Link to Owner Dr. Robert B. Pamplin Jr.



The councilor and teenager have both made claims about attempts at negotiation of the scope and redaction of the records request

PMG FILE PHOTO - BIALOSTOSKY PMG FILE PHOTO - CUMMINGS Since March, when 19-year-old West Linn resident Rory Bialostosky filed a lawsuit against West Linn City Council President Teri Cummings, the two parties have gone back and forth on one aspect of the case: whether Bialostosky was offered a chance to negotiate the scope and redactions of his records request of Cummings' notes taken during council meetings—sensitive information is typically redacted from public records and records requests usually have a defined scope or subject matter they apply to. Bialostosky's original request was for all notes Cummings took in her official capacity as a West Linn City Councilor.

Bialostosky has maintained that neither Cummings nor the City offered him the opportunity to negotiate the redactions and scope until after he filed the lawsuit. Cummings consistently countered Bialostosky, saying that the offer had been made both before and after he filed the lawsuit. If both parties had negotiated and come to a solution beforehand, there would have been no need for Bialostosky to sue. This case has so far cost the City of West Linn over $20,000 in legal fees (this amount does not include legal costs for September).

Cummings even interrupted the West Linn City Council's discussion of revitalizing the old Bolton Fire Hall at a work session Sept. 23 to ask City Attorney Tim Ramis whether his office had attempted to negotiate scope and redactions with Bialostosky. Ramis responded that his firm had attempted to negotiate these aspects of the request before and after Bialostosky filed his suit.

After a records request made by the Tidings for emails between the City, Bialostosky and Cummings revealed that no mention of redactions took place over email before Bialostosky filed the lawsuit, a handful of emails between Bialostosky and Chris Dolan, an associate of Ramis' representing Cummings, seemed to reveal pieces of the story.

On Feb. 26, Dolan wrote to Bialostosky, "In the interests of resolving this matter, would you be willing to confer with Tim and me about your request? We would like to determine if there is some middle ground upon which Ms. Cummings might be willing to make some portion of her notebooks available for review."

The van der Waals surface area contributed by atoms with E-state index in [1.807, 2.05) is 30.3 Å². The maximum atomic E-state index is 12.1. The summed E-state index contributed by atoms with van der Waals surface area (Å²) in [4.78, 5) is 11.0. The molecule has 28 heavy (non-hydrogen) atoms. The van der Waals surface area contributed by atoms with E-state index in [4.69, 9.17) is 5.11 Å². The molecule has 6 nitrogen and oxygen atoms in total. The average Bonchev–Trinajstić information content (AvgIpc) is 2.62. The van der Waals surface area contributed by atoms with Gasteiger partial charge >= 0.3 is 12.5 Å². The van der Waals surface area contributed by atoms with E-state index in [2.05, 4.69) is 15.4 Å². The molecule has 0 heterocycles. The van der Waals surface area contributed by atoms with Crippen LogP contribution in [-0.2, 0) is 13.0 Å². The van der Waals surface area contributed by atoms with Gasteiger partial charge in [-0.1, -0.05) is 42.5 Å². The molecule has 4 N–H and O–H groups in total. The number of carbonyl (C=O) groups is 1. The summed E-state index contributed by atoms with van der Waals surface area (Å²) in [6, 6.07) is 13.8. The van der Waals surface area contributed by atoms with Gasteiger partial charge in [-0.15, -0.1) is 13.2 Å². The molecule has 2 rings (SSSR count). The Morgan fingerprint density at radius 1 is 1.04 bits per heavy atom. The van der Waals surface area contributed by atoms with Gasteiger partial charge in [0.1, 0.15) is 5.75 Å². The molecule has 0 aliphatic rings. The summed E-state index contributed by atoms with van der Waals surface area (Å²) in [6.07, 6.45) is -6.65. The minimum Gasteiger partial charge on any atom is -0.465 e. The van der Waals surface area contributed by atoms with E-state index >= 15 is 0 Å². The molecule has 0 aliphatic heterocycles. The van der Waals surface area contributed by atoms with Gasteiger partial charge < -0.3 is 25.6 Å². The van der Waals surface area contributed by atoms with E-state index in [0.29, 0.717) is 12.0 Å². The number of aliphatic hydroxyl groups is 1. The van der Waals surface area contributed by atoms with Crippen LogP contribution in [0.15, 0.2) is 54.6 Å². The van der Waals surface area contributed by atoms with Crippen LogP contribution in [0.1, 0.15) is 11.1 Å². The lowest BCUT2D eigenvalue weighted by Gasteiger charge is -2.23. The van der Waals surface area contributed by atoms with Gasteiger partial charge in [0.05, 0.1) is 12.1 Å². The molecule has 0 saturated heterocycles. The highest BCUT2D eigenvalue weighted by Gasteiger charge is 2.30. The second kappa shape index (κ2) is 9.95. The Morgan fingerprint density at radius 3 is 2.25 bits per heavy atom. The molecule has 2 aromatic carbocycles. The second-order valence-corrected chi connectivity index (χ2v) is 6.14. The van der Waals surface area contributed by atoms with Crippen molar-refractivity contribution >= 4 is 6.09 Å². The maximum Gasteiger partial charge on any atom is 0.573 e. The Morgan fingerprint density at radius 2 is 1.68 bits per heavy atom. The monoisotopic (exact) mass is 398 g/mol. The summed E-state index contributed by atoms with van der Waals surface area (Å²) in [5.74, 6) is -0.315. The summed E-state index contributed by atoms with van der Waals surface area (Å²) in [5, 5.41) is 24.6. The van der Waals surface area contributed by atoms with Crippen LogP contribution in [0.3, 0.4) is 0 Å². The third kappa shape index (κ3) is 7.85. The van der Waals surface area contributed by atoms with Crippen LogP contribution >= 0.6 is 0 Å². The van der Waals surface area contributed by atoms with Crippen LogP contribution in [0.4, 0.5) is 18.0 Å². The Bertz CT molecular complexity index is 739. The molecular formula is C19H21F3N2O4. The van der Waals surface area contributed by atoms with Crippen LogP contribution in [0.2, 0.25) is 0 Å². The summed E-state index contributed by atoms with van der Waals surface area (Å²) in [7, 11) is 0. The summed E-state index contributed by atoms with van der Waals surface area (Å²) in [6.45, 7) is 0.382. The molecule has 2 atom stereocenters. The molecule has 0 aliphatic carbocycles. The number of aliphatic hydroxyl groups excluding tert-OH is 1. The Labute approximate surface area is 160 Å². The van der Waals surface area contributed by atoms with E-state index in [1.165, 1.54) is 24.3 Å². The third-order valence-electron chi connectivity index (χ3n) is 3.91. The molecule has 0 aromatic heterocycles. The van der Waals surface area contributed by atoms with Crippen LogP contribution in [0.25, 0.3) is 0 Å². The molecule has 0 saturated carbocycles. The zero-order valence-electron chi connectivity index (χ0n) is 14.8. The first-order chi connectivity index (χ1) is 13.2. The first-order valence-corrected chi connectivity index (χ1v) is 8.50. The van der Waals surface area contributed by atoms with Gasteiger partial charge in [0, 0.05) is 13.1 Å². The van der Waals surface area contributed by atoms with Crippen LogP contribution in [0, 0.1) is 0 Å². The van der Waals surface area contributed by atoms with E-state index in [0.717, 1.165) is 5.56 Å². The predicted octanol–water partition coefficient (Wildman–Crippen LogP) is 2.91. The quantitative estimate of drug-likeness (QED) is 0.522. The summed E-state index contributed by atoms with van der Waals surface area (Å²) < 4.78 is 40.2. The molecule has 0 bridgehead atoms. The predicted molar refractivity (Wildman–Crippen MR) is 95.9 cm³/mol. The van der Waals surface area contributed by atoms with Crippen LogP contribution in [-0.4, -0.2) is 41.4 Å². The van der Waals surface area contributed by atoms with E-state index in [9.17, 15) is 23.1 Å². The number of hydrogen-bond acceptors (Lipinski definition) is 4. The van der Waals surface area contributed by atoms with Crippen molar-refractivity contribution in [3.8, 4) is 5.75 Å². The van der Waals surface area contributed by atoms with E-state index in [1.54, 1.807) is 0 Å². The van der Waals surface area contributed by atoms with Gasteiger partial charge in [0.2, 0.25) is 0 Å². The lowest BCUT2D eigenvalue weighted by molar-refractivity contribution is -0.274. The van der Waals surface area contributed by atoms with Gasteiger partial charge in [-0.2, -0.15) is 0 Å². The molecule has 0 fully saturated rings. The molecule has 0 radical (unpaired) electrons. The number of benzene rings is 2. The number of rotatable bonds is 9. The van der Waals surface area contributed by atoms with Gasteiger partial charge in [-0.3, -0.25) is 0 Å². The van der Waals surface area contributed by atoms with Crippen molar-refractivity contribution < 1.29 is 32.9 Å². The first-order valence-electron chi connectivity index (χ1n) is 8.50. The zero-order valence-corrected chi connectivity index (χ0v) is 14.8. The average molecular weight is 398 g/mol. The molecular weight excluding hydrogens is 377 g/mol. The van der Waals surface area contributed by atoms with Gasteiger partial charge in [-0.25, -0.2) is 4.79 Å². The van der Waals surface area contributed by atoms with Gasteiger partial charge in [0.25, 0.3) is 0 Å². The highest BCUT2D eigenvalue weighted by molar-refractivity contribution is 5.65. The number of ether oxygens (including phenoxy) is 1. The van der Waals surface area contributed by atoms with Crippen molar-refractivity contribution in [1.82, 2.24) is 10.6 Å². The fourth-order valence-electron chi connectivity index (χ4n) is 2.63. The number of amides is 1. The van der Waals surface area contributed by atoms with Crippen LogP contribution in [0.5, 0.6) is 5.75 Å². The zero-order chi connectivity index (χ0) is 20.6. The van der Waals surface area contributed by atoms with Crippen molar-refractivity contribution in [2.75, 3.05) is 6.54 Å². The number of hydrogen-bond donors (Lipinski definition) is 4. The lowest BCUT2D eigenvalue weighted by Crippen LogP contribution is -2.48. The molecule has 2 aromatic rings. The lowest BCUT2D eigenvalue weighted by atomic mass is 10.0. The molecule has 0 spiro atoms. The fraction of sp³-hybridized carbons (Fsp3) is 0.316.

In response, Bialostosky wrote that he would be willing to meet with Ramis and Dolan to discuss the request; however, "it is hard for me to find value in accepting any offer in which Ms. Cummings would be able to pick and choose what gets disclosed to the public when there are procedures in place to obtain these records in their full, original form."

Bialostosky told the Tidings he received no response from Dolan or Ramis until March 19, eight days after he filed the lawsuit.

On that date, Dolan again asked Bialostosky if he would be willing to talk out a solution. Bialostosky replied shortly after, this time saying, "I'm happy to hear what you have to say at some point in terms of a path to resolving the claim, but right now I don't know your client's position nor has there been any attempt by your client to communicate with me regarding my request, leading me to file suit and spend my own money to do so...Before we talk, please file an answer so that both parties know each other's prospective positions."

These emails were provided to the Tidings by Bialostosky, though the Tidings has formally requested all correspondence between the city attorney's office and Bialostosky regarding the scope and redactions of his request but they were not received by the time of this article's press deadline.

Ramis and Dolan did not comment when asked whether these emails accurately reflect the entirety of their attempts to negotiate scope and redactions.

In July, Clackamas County Circuit Court ruled in favor of Cummings in this case, saying that her notes were not disclosable because she is not a public body. Bialostosky recently filed an appeal of the ruling with Oregon's appellate court.

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